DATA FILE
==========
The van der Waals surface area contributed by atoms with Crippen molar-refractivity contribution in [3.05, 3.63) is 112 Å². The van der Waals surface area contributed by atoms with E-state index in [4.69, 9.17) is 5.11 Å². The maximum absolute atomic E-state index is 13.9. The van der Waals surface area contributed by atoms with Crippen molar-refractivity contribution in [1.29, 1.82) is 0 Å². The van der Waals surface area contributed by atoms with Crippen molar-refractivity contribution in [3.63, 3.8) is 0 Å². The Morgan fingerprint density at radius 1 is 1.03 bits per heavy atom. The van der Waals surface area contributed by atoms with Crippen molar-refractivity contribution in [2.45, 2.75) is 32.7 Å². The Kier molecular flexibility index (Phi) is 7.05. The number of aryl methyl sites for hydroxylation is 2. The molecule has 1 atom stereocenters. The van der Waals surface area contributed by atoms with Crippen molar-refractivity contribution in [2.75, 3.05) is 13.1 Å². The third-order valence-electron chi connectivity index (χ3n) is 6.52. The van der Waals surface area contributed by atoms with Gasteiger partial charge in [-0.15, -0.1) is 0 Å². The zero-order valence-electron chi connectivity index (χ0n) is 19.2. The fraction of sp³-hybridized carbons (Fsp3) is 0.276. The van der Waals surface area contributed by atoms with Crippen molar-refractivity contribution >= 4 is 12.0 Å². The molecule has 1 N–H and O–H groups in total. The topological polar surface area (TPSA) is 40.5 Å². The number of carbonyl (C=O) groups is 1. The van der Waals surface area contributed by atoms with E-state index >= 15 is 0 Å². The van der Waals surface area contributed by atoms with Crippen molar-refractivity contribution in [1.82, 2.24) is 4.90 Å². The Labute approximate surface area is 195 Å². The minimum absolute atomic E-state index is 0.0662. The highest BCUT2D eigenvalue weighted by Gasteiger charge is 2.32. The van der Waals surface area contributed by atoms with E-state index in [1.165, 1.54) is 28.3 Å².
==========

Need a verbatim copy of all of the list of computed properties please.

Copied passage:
The van der Waals surface area contributed by atoms with Crippen molar-refractivity contribution in [3.05, 3.63) is 112 Å². The van der Waals surface area contributed by atoms with E-state index in [4.69, 9.17) is 5.11 Å². The maximum absolute atomic E-state index is 13.9. The van der Waals surface area contributed by atoms with Crippen molar-refractivity contribution in [1.29, 1.82) is 0 Å². The van der Waals surface area contributed by atoms with Crippen molar-refractivity contribution in [3.63, 3.8) is 0 Å². The Morgan fingerprint density at radius 1 is 1.03 bits per heavy atom. The van der Waals surface area contributed by atoms with Crippen molar-refractivity contribution in [2.45, 2.75) is 32.7 Å². The Kier molecular flexibility index (Phi) is 7.05. The number of aryl methyl sites for hydroxylation is 2. The molecule has 1 atom stereocenters. The van der Waals surface area contributed by atoms with Crippen molar-refractivity contribution in [2.75, 3.05) is 13.1 Å². The third-order valence-electron chi connectivity index (χ3n) is 6.52. The van der Waals surface area contributed by atoms with Gasteiger partial charge in [-0.15, -0.1) is 0 Å². The zero-order valence-electron chi connectivity index (χ0n) is 19.2. The fraction of sp³-hybridized carbons (Fsp3) is 0.276. The van der Waals surface area contributed by atoms with Crippen molar-refractivity contribution >= 4 is 12.0 Å². The molecule has 1 N–H and O–H groups in total. The topological polar surface area (TPSA) is 40.5 Å². The number of carbonyl (C=O) groups is 1. The van der Waals surface area contributed by atoms with E-state index >= 15 is 0 Å². The van der Waals surface area contributed by atoms with Crippen molar-refractivity contribution in [1.82, 2.24) is 4.90 Å². The Labute approximate surface area is 195 Å². The minimum absolute atomic E-state index is 0.0662. The highest BCUT2D eigenvalue weighted by Gasteiger charge is 2.32. The van der Waals surface area contributed by atoms with E-state index in [1.165, 1.54) is 28.3 Å².